A Pioneer, A Rebel and Still a Secret

New York Times
Friday, 23 May, 2003

Wharton Esherick (1887-1970) was present at the creation of the American craft and studio furniture movement; in fact he made it possible. His organic yet aesthetically sophisticated ''art furniture'' has inspired generations of younger American woodworkers.

So why have so few of us ever heard of him?

That situation may change with an exhibition on Esherick at the sixth annual international exposition of SOFA (Sculpture, Objects and Functional Art), which runs from Thursday through June 1 at the Seventh Regiment Armory in Manhattan.

Esherick isn't totally unknown; he had a one-man retrospective at the American Craft Museum in 1959 and was included in the Metropolitan Museum of Art's ''Century of Design'' show in 2001. His work is in the collections of the Met, the Philadelphia Museum of Art, the Whitney Museum of American Art and the Carnegie Museum of Art in Pittsburgh.

The infinitely more famous craftsmen he influenced certainly give him plenty of credit. Sam Maloof, the California master woodworker, called him the ''dean of American craftsmen.'' Wendell Castle, the artist and craftsman based in Rochester, said, ''Wharton Esherick taught me that the making of furniture could be a form of sculpture.''

Auction house specialists scour the world for the 3,000 pieces of furniture he made from the early 1920's to 1970. ''He's the one designer in all of our auctions at Phillips that we haven't been lucky enough to get,'' said James Zemaitis, the head of the department of 20th- and 21st-century decorative arts at Phillips, de Pury & Luxembourg. ''He's No. 1 on our wish list.''

Nonetheless his is no household name. ''Esherick has been something of a well-kept secret,'' said Robert Aibel, the owner and director of Moderne Gallery in Philadelphia, which carries Esherick's work.

Mr. Aibel was asked to put together the Esherick exhibition for SOFA 2003. ''The concept was to create an entire Wharton Esherick environment,'' he said, ''with built-in units from private homes, pieces of furniture, lighting, sculptures and woodcuts.'' He said he wanted to duplicate the ambience of the Esherick home and studio, now the Wharton Esherick Museum, in Paoli, Pa.

Most of the pieces are from Moderne Gallery and are for sale; prices range from $1,200 for a woodcut to $35,000 for a cabinet. Mr. Aibel borrowed the rest.

The furniture includes a walnut desk unit, bookcase and speaker cabinet originally commissioned by Nat and Rose Satinsky Rubinson, Esherick's great patrons; one of Esherick's signature music stands; a coffee table; a cabinet; and three of Esherick's hammer-handled chairs.

''The people at SOFA wanted a more historical perspective than they have had in the past in New York,'' Mr. Aibel said. ''I'm trying to create a museumlike environment, with burlap walls and a pieced-wood floor like the one in Esherick's kitchen.''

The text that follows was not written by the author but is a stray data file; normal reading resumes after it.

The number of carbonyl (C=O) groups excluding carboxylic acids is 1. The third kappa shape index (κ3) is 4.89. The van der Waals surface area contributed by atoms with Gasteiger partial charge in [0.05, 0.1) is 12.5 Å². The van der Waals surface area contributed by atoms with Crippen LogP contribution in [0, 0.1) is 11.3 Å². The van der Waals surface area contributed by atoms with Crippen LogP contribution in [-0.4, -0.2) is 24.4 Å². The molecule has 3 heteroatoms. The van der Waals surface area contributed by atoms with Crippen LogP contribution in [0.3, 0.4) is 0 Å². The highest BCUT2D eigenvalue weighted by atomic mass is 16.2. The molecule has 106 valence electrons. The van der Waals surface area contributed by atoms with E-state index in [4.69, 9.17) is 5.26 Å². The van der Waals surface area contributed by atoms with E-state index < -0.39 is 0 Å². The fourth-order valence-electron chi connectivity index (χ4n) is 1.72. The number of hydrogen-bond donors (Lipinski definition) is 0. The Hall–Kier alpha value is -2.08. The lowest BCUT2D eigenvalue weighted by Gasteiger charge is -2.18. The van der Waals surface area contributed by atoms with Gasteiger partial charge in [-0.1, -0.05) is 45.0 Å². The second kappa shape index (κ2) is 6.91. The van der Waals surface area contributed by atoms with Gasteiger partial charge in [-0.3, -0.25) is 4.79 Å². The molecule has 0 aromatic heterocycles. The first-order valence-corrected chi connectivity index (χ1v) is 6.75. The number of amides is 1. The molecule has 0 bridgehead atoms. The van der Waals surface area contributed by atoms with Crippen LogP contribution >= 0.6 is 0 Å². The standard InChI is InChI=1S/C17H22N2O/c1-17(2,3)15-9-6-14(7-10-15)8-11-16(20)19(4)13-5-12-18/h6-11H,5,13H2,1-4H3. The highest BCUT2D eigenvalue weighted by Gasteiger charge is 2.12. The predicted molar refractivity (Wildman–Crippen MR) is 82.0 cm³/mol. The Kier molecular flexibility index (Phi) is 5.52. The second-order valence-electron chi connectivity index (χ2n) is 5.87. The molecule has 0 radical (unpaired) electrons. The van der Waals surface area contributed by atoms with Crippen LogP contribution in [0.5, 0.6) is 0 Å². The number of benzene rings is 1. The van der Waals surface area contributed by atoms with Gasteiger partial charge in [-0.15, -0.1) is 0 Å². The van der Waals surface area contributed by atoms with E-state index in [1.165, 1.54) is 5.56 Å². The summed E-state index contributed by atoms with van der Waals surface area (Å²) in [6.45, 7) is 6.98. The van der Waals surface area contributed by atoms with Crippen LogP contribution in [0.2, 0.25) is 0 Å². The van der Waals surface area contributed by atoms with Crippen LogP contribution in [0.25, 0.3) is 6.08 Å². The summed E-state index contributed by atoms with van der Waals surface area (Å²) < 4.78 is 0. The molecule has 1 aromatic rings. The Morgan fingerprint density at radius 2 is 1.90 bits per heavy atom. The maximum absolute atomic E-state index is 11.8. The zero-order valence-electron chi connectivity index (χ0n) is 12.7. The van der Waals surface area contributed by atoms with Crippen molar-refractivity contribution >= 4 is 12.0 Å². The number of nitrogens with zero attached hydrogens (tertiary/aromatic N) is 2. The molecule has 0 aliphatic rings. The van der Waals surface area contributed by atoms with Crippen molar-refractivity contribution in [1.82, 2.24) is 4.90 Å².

Esherick was always a rebel. He was born into a well-to-do family, but when he decided to become an artist instead of a businessman, his relatives seem to have lost interest in him. He went to a trade school, then studied painting at the Pennsylvania Academy of the Fine Arts. There he worked under painters like William Merritt Chase, but he found the program stifling. He quit a few weeks before graduation.

''He chose to immerse himself in the modern and nontraditional approach to art that was forbidden at the academy,'' Mr. Aibel writes in his essay in the exhibition catalog.

In 1913 Esherick and his young wife, Letticia Nofer, moved to an old stone farmhouse in Paoli, 25 miles west of Philadelphia, in what was then bucolic woodland. He supported himself as an illustrator and painted in an Impressionist style in his free time. ''He lived hand to mouth,'' Mr. Aibel said.

In 1919 he went to teach art at a utopian artists' colony in Fairhope, Ala. He met the writer Sherwood Anderson, who became a lifelong friend and gave him a set of chisels. Esherick began experimenting with woodcut printing and carving picture frames. When he returned to Pennsylvania in 1920, he won commissions to do woodcuts for books and magazines. Much to his chagrin he saw that his carved frames elicited more interest than his paintings, which were not selling.

''By 1925 Esherick had given up painting altogether and devoted himself to woodblock printing, wood sculpting and making sculptural furniture,'' Mr. Aibel writes in the catalog. '' 'If I can't paint like Esherick,' he said, 'I can at least sculpt like Esherick.' '' He was trying to be original, which seemed easier in wood than in oil paint.

Esherick built his home and studio by hand: not only the furniture, stairs, doors and floors, but also cutting boards, bowls, coat pegs, light fixtures and kitchen utensils.

He worked alone or with an assistant in a studio on the property, but he wasn't an isolated loner. He was friendly with authors, actors, architects and composers. ''It was always important for him to be associated with other artists,'' Mr. Aibel said. ''They were the people he sought out. They fed him what he needed.''

In 1939, the architect George Howe asked him to collaborate on a space in the ''America at Home'' pavilion at the World's Fair in New York. ''Many visitors, including artists and designers of the time, saw the exhibit, and it was widely published,'' Mr. Aibel writes. ''His World's Fair table and hammer-handle chairs, long considered a masterpiece of organic design, formed the centerpiece of the space.'' He said the show may well have inspired the organic work of Eames, Saarinen and others who were later part of the seminal ''Organic Design'' show at the Museum of Modern Art in the 1940's.

Esherick worked up to the day he died at 83. He never sought publicity. Now it is finding him.